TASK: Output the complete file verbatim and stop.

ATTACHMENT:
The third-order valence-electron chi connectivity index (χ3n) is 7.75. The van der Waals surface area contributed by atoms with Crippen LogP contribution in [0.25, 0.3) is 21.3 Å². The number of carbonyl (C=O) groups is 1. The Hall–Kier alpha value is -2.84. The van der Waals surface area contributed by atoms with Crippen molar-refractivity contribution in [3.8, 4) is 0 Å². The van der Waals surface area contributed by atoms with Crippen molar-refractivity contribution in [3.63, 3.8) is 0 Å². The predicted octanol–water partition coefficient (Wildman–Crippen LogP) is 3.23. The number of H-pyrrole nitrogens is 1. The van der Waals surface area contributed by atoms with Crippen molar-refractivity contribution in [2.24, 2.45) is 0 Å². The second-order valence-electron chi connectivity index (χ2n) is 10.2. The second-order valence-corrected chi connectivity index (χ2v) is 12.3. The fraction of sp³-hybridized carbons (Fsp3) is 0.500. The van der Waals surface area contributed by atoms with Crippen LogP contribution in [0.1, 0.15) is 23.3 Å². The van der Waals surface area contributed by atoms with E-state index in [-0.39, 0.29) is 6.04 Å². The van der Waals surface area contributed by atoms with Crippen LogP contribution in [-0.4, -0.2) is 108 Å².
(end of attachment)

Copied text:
The third-order valence-electron chi connectivity index (χ3n) is 7.75. The van der Waals surface area contributed by atoms with Crippen LogP contribution in [0.25, 0.3) is 21.3 Å². The number of carbonyl (C=O) groups is 1. The Hall–Kier alpha value is -2.84. The van der Waals surface area contributed by atoms with Crippen molar-refractivity contribution in [3.8, 4) is 0 Å². The van der Waals surface area contributed by atoms with Crippen molar-refractivity contribution in [3.63, 3.8) is 0 Å². The predicted octanol–water partition coefficient (Wildman–Crippen LogP) is 3.23. The number of H-pyrrole nitrogens is 1. The van der Waals surface area contributed by atoms with Crippen molar-refractivity contribution in [2.24, 2.45) is 0 Å². The second-order valence-electron chi connectivity index (χ2n) is 10.2. The second-order valence-corrected chi connectivity index (χ2v) is 12.3. The fraction of sp³-hybridized carbons (Fsp3) is 0.500. The van der Waals surface area contributed by atoms with Crippen LogP contribution in [0.1, 0.15) is 23.3 Å². The van der Waals surface area contributed by atoms with E-state index in [-0.39, 0.29) is 6.04 Å². The van der Waals surface area contributed by atoms with Crippen LogP contribution in [-0.4, -0.2) is 108 Å².